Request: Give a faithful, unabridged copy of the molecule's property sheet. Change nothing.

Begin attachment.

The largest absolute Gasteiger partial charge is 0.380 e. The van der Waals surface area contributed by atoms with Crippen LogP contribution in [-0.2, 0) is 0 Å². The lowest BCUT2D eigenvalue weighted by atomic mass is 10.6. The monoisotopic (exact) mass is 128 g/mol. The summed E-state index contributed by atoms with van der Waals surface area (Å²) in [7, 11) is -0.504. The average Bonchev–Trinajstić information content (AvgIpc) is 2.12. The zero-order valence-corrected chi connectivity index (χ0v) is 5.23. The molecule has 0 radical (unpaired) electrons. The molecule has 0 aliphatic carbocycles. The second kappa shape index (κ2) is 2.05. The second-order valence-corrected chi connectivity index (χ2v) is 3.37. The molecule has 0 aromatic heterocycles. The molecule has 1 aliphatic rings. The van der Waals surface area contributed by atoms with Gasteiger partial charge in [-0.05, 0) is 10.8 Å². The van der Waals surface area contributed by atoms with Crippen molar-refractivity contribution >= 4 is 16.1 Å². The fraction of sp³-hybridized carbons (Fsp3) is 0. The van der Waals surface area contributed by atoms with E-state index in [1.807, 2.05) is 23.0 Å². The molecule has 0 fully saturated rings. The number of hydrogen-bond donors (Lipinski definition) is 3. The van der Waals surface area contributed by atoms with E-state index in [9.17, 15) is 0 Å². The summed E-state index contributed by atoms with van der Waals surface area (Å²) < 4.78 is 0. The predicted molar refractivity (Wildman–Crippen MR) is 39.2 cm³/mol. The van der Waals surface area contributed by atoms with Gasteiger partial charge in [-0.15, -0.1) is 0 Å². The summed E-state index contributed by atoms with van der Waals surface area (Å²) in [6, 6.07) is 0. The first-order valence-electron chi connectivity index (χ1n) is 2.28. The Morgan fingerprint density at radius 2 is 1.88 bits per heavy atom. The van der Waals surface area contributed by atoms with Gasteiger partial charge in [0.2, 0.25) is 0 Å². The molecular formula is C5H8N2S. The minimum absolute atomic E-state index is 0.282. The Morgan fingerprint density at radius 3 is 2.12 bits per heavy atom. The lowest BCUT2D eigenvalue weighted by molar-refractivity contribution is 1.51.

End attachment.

The largest absolute Gasteiger partial charge is 0.380 e. The van der Waals surface area contributed by atoms with Crippen LogP contribution in [-0.2, 0) is 0 Å². The lowest BCUT2D eigenvalue weighted by atomic mass is 10.6. The monoisotopic (exact) mass is 128 g/mol. The summed E-state index contributed by atoms with van der Waals surface area (Å²) in [7, 11) is -0.504. The average Bonchev–Trinajstić information content (AvgIpc) is 2.12. The zero-order valence-corrected chi connectivity index (χ0v) is 5.23. The molecule has 0 radical (unpaired) electrons. The molecule has 0 aliphatic carbocycles. The second kappa shape index (κ2) is 2.05. The second-order valence-corrected chi connectivity index (χ2v) is 3.37. The molecule has 0 aromatic heterocycles. The molecule has 1 aliphatic rings. The van der Waals surface area contributed by atoms with Gasteiger partial charge in [-0.05, 0) is 10.8 Å². The van der Waals surface area contributed by atoms with Crippen molar-refractivity contribution >= 4 is 16.1 Å². The fraction of sp³-hybridized carbons (Fsp3) is 0. The van der Waals surface area contributed by atoms with E-state index in [1.807, 2.05) is 23.0 Å². The molecule has 0 fully saturated rings. The number of hydrogen-bond donors (Lipinski definition) is 3. The van der Waals surface area contributed by atoms with E-state index in [9.17, 15) is 0 Å². The summed E-state index contributed by atoms with van der Waals surface area (Å²) < 4.78 is 0. The predicted molar refractivity (Wildman–Crippen MR) is 39.2 cm³/mol. The van der Waals surface area contributed by atoms with Gasteiger partial charge in [-0.15, -0.1) is 0 Å². The summed E-state index contributed by atoms with van der Waals surface area (Å²) in [6, 6.07) is 0. The first-order valence-electron chi connectivity index (χ1n) is 2.28. The Morgan fingerprint density at radius 2 is 1.88 bits per heavy atom. The van der Waals surface area contributed by atoms with Gasteiger partial charge in [0.2, 0.25) is 0 Å². The molecular formula is C5H8N2S. The minimum absolute atomic E-state index is 0.282. The Morgan fingerprint density at radius 3 is 2.12 bits per heavy atom. The lowest BCUT2D eigenvalue weighted by molar-refractivity contribution is 1.51.